REVIEW: HTML5 Games Development by Example: Beginner’s Guide

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No doubt about it: the demand for HTML5 games is high and will only get higher. Game development has always been a lucrative skillset to possess and thanks to HTML5, web-based game development is a bit easier.

So if you already have basic HTML5, CSS and JavaScript skills, Packt Publishing’s HTML5 Games Development by Example: Beginner’s Guide is a learning resource that’s worth checking out if you want to get into game developmet. And if you don’t want to get into gaming, it may be worth a purchase anyway.

The book offers six step-by-step HTML5 game creation tutorials, starting with a simple ping-pong game and gradually getting more difficult, using things like WebSockets. It uses a varied array of coding techniques to create HTML5 games: jQuery, HTML5 audio, CSS3, JSON and (wow!) node.js. I went through the coding examples and didn’t see any errors. There certainly some stylistic differences in how page elements were rendered across browsers and devices, but nothing so glaring to the point that I would badmouth the code.

HTML5 Games also holds your hand quite nicely through the process. At times, it goes through a set of steps, then asks the reader “What just happened?”, clarifying the coding steps you just performed. It also, at times, makes sure that your brain retained the lessons you learned as pop quizes show up in the content.

The book is certainly good for learning HTML5 gaming development but I have to say, it’s also if you have no plans to get into this realm. While this book demonstrates many coding techniques, four in particular jumped out at me:

  • Canvas – this is one of the most talked about HTML5 APIs…HTML5 Games covers it well and in-depth.
  • Cache manifest & local storage – sorely underrated as of this article, both of these things allow for the creation of browser-based games and web applications that can run without an internet connection. HTML5 Games reviews them very early on.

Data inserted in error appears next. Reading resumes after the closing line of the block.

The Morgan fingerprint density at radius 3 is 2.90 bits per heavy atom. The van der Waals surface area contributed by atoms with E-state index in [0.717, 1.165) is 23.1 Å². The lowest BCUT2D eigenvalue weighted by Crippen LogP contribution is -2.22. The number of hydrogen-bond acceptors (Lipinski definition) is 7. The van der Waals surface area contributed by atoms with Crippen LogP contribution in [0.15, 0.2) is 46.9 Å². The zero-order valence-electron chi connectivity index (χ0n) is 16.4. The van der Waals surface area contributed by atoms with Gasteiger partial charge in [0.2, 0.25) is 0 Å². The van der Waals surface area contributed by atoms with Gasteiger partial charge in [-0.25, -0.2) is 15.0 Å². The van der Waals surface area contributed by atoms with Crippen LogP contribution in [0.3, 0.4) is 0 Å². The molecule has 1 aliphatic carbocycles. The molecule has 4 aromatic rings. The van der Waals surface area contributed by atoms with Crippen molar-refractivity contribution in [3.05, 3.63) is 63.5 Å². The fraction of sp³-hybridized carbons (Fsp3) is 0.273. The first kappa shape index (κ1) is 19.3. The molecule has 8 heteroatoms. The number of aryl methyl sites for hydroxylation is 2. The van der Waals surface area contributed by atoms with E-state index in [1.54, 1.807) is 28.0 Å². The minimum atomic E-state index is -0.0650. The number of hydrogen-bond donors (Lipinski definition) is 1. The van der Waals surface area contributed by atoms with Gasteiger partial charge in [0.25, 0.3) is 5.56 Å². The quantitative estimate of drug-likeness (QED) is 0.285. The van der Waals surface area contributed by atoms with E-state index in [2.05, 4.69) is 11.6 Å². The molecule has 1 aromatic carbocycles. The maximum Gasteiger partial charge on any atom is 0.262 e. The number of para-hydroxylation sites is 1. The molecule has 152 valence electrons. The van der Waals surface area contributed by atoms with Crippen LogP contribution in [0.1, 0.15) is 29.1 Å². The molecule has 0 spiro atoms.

• The importance of JavaScript in HTML5 application development – My opinion is that this point hasn’t been drilled enough into the heads of web designers with limited web development skills. If that’s you, read this book and you’ll be better-prepared.
  • JavaScript best practices – things like “limit your global JavaScript variables!” are mentioned. This is good.

Factor these four topics in with the ones mentioned earlier (node.js, JSON, etc.) and HTML5 Games is a pretty good primer of the most-desired web dev skillsets employees are looking for as of this article. Page 2 of the book states that it’s for game designers, but I think that any intermediate web developer can better their coding habits if they go through the six exercises. You become a better developer by working on many different projects…working on gaming projects like the ones discussed in the book is no exception.

But it also states on page 2 that you should have a “basic understanding of HTML, CSS and JavaScript,” which is spot-on correct. There are no extensive discussions on the semantic meaning of HTML5 tags or the hows-and-whys of jQuery, and those with a firm handle on JavaScript custom objects will breeze through this book. So the web development beginner will struggle a bit with HTML5 Games if they don’t understand those core concepts.

I walked away learning more than I did before after finishing HTML5 Games Development by Example: Beginner’s Guide. That’s a strong sign of quality learning resource so I suggest it.

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